MTA non-answers a rider's questions
On Wednesday night, both Maryland Transportation Secretary Beverly Swaim-Staley and Maryland Transit Administration chief Ralign T. Wells owned up to the fact the communication with riders is the agency's No. 1 weakness.
It's good that these officials, who seem genuinely concerned about providing good service recognize the problem. But it might be even worse than they think.
Consider the case of Melissa Schober of Baltimore, who wrote a well-reasoned and well-informed email to Wells after a particularly bad commute June 22 -- a night of troubles that was overshadowed by the even worse problems the night before. Schober also had the moxie to share a copy with Getting There, a practice this blog enthusiastically encourages.
Schober's June 25 email and Wells' reply, attached below, provide a vivid picture of the brain death that affects parts of the MTA. Here they are, you judge:
Tuesday evening I was subject to one of the worst commutes I’ve ever experienced. I boarded the 4:15PMWAS departure train to Baltimore Penn Station. A few minutes after pulling away from the platform, the train experienced partial engine failure. We reversed into the station – a process that took more than 30 minutes – and were shuffled onto another train.
Shortly after boarding the replacement train, Union Station lost catenary power. Knowing that diesel locomotives suffer from fewer power issues, I left the 4:15PM replacement train and walked over to the 5:20PM train. *The train was dangerously overcrowded with aisles impassable, people sitting on stairs, and riding in the vestibules.* The scheduled departure time came and went with no announcement. Finally, at 545PM, the train departed. However, an announcement informed us that yet another train had failed ahead and we would have to return to the station to be re-routed. Fifteen minutes passed and we began to move forward, with no further explanation.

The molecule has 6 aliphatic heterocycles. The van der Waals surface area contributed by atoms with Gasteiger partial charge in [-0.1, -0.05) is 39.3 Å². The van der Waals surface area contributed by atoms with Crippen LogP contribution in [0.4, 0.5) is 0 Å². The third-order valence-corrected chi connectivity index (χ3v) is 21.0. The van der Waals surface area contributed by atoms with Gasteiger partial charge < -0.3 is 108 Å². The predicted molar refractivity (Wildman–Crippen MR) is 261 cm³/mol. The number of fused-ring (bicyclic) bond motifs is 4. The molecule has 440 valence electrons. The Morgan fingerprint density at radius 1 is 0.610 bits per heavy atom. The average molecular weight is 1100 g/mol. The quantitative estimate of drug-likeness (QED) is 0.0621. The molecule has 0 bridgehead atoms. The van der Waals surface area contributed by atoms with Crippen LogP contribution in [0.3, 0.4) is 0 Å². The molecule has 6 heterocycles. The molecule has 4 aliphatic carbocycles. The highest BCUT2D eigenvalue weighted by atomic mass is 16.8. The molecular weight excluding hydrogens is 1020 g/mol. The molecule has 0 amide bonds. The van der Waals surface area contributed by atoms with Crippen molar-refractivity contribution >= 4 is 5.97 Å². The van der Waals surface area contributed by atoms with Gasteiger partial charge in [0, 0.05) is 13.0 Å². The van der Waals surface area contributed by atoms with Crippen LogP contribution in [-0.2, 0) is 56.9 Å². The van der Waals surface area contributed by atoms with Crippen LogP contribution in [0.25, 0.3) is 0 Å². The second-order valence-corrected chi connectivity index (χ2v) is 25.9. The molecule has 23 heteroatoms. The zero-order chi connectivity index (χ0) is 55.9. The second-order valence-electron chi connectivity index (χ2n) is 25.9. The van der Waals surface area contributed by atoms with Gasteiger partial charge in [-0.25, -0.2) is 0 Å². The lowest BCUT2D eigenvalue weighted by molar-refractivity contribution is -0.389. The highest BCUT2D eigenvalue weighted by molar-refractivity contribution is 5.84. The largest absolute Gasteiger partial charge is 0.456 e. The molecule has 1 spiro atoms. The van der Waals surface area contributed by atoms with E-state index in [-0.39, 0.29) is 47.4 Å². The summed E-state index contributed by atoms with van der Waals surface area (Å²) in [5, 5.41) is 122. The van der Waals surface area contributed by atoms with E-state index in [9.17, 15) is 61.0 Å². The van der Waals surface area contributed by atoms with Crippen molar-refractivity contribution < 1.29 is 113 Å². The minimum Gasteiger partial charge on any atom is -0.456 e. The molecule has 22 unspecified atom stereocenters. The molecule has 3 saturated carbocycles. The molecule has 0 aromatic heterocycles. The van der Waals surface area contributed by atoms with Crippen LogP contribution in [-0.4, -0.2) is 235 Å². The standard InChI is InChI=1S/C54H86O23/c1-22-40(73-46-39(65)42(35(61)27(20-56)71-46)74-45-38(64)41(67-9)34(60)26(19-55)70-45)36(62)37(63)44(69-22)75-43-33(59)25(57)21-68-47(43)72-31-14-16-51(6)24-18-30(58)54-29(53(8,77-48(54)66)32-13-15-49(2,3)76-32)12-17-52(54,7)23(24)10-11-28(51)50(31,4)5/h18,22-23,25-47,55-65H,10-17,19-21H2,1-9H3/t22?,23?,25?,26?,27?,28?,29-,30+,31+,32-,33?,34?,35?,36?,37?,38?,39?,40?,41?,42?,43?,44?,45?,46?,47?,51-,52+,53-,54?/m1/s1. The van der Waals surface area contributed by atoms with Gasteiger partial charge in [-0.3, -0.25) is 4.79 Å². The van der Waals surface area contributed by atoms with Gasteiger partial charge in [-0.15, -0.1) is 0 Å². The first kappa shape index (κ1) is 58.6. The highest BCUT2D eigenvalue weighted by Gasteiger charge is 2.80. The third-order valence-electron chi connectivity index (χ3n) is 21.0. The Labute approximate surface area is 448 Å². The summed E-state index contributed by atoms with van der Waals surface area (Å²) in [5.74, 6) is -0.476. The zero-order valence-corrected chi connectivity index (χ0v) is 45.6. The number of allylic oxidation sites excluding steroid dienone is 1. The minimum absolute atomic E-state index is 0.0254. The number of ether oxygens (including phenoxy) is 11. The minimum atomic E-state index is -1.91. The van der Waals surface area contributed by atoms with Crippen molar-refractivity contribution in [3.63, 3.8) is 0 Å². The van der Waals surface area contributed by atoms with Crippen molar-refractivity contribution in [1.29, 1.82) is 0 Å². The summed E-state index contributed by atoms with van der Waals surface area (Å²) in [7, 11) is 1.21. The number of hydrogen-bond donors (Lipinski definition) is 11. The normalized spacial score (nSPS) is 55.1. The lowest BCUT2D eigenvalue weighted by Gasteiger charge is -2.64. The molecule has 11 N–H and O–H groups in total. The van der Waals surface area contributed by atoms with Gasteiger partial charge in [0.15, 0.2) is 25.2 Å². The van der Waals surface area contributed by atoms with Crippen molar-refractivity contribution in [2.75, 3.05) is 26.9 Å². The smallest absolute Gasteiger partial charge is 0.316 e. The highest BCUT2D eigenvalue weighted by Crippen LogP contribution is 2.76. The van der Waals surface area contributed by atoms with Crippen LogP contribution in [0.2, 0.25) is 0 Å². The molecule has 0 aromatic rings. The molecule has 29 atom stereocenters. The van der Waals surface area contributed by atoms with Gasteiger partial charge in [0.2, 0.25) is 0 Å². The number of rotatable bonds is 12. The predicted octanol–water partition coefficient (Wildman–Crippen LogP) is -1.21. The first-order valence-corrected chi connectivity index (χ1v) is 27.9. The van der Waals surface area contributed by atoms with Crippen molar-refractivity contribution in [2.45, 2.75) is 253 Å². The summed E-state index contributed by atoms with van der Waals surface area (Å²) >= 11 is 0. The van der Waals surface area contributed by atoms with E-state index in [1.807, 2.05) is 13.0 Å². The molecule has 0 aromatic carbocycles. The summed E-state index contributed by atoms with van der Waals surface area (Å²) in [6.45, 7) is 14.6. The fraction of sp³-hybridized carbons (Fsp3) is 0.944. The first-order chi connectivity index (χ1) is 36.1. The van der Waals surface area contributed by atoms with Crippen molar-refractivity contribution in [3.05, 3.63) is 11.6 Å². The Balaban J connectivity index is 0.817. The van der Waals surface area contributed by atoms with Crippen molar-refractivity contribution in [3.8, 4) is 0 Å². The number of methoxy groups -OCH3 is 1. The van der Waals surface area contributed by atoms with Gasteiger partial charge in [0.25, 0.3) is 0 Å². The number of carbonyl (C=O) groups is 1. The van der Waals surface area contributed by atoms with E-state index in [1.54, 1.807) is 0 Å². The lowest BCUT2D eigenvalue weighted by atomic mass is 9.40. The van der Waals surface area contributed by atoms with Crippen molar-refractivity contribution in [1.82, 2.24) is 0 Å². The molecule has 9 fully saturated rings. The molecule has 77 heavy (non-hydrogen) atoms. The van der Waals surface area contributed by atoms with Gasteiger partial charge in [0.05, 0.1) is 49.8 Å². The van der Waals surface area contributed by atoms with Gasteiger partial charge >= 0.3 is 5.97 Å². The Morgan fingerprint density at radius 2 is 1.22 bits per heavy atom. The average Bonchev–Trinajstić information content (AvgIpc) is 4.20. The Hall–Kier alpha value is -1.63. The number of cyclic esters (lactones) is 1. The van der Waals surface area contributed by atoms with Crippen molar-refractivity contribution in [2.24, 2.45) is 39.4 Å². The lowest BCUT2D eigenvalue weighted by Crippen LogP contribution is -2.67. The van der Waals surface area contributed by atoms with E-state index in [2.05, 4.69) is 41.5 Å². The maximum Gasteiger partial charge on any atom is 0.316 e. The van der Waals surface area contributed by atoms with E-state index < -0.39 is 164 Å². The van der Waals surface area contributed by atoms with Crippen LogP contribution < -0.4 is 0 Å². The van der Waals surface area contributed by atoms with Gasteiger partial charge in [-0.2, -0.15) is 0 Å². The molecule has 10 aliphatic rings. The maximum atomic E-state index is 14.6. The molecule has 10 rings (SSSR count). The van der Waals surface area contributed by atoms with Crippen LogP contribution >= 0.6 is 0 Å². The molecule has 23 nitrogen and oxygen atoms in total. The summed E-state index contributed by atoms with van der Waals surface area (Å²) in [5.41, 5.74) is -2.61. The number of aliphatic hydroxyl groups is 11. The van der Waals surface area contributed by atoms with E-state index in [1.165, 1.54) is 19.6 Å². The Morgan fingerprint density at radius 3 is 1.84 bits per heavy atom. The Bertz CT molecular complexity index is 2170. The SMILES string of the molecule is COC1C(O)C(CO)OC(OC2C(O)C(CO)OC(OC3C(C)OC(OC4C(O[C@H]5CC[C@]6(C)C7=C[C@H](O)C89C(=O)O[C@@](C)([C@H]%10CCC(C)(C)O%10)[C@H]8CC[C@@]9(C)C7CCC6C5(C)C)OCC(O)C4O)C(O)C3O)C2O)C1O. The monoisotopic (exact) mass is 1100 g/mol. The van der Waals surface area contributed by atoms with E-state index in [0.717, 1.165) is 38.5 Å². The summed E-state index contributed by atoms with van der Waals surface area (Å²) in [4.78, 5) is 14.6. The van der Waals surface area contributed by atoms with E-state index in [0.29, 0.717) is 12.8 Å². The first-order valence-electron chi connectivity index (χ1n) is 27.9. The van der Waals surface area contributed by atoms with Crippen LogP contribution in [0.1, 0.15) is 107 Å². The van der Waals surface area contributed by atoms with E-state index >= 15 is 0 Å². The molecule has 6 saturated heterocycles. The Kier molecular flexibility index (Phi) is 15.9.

We moved at reduced speed until just before the BWI Airport station where we were delayed another 20 minutes as an Acela moved past. Finally we approached Penn Station only to learn that we would have to wait for platform to de-train. *I finally de-trained at Penn Station at 7:16PM, more than one hour after my scheduled arrival and more than three hours after boarding, with minimal air conditioning for the duration of the trip.*
Later that evening, I watched you give a statement on WBFF Fox 45 in which you said, “Amtrak operates our service for us, on our MARC line. We’re at the mercy of our contractor to operate the service as we expect them to.”
If service is so unsatisfactory with Amtrak, will you commit to exploring new operators, as the Virginia Railway Express has done (they chose Keolis Rail Services America in 2009)? I know that the Penn Line is under contract through 2013; will you be offers riders a chance to comment on contract negotiations when they open? What sort of contract conditions will you impose with regard to passenger safety and comfort during time of mechanical failure?
As bidding opens on July 12 for MARC Ancillary Repairs, Maintenance and Minor Construction (Contract T-1318), how will riders be assured that the lowest bidder is truly able to maintain the aging fleet of MARC trains? As farebox recovery collection continues to decline – from 55% in FY2008 to 44% in FY2009 – how will MARC maintain service, let alone improve it? When will the MTA respond to the recommendations to consider a fare increase in FY2011, as was reported in the budget (J00H01)?
As a regular Penn Line rider and registered voter, I look forward to your prompt response.
So here's the response Schober received under Wells' signature on Wednesday:
Dear Ms. Schober: